Refuge staff worked to drain Knox-Marsellus marsh of the rain which accumulated 
this week, but despite the effort the water today was so high that there was no 
mud, and the shallows were mostly among weeds. With considerable effort we were 
able to see Greater and Lesser Yellowlegs separately in K-M Marsh, and with 
good luck we also saw them flying together, although it appeared that some were 
leaving headed south. We also had very close looks at a juvenile plumage 
Spotted Sandpiper who stood on the pipe in the NE corner of the K-M Marsh while 
we on the adjacent dike. We found no other shorebirds. However I understand 
that this coming Saturday, 25 August, Dave Nicosia plans to do another 
shorebird walk, and meanwhile efforts to bring water levels down should 
continue while more shorebirds migrate into the area. After today’s walk I 
checked the Wildlife Drive and found a few shorebirds at Benning Marsh, 
including at least one Greater Yellowlegs, several Lesser Yellowlegs, 3 Least 
Sandpipers, and 4 adult Dowitchers.  

Despite the paucity of shorebirds, our group of 16 birders had a pleasant walk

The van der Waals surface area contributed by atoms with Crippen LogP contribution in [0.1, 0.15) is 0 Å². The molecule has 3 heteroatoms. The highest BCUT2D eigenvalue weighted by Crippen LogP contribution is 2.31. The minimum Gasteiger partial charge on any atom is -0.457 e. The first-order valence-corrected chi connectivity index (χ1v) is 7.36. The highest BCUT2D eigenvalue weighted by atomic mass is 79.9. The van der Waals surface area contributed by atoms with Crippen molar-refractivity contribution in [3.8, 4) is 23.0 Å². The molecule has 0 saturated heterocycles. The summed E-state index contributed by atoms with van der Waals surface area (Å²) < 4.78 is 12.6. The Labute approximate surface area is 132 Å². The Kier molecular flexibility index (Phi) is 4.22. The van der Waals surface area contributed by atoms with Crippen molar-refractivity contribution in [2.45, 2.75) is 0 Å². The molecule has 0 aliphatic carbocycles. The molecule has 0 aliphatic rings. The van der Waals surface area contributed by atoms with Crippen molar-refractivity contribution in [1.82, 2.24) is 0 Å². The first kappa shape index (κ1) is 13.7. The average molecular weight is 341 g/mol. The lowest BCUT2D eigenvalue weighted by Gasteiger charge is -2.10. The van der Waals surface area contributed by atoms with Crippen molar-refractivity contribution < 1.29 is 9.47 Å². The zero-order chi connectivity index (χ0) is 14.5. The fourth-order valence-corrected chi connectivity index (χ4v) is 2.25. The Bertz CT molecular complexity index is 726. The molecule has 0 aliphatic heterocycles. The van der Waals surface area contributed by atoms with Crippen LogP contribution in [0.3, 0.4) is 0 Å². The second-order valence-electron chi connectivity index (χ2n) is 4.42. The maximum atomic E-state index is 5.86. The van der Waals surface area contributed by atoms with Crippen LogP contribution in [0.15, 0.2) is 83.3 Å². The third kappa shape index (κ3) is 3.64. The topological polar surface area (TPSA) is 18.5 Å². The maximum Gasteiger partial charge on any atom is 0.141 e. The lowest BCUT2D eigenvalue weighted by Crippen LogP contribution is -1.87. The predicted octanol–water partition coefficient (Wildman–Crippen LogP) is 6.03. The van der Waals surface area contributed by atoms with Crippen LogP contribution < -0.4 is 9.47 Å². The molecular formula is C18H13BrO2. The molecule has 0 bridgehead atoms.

in comfortable temperatures, under clouds and occasional very light rain. 
Highlights included: 

A trio of Trumpeter Swans who spent the day at K-M, sometimes joined by the 
single who has been there previous days. This trio frequently gave double-noted 
clarinet-like calls (I think the species was mis-named), which were new to some 

Various eclipse plumage dabblers, including Wood Duck, Mallard, Blue-winged 
Teal, Northern Shoveler, Northern Pintail, and American Wigeon. 

An Osprey who caught a fish very close to us. 

A Peregrine Falcon who repeatedly strafed K-M on 2 occasions rousing many of 
the birds. 

An adult Bald Eagle who also hunted in K-M, again raising a cloud of birds, 
while we were by Puddler.

Northern Harriers hunting over K-M, Puddler, and areas to the NE, including 
female, male, and immature plumages. 

The continuing immature Yellow-crowned Night-Heron who flew past us from 
Puddler toward K-M, a life bird for some. I stayed late and refound it in K-M. 
Immature and adult Black-crowned Night-Herons were more obvious.  

At least 22 Great Egrets. 

Winter-plumage Bobolinks calling over head and perched in weeds outside the 

All the usual Swallows except Cliff, plus Chimney Swift. There were more 
mosquitos for them to eat than on past walks. 

In all I tallied 51 species of birds. 

- - Dave Nutter

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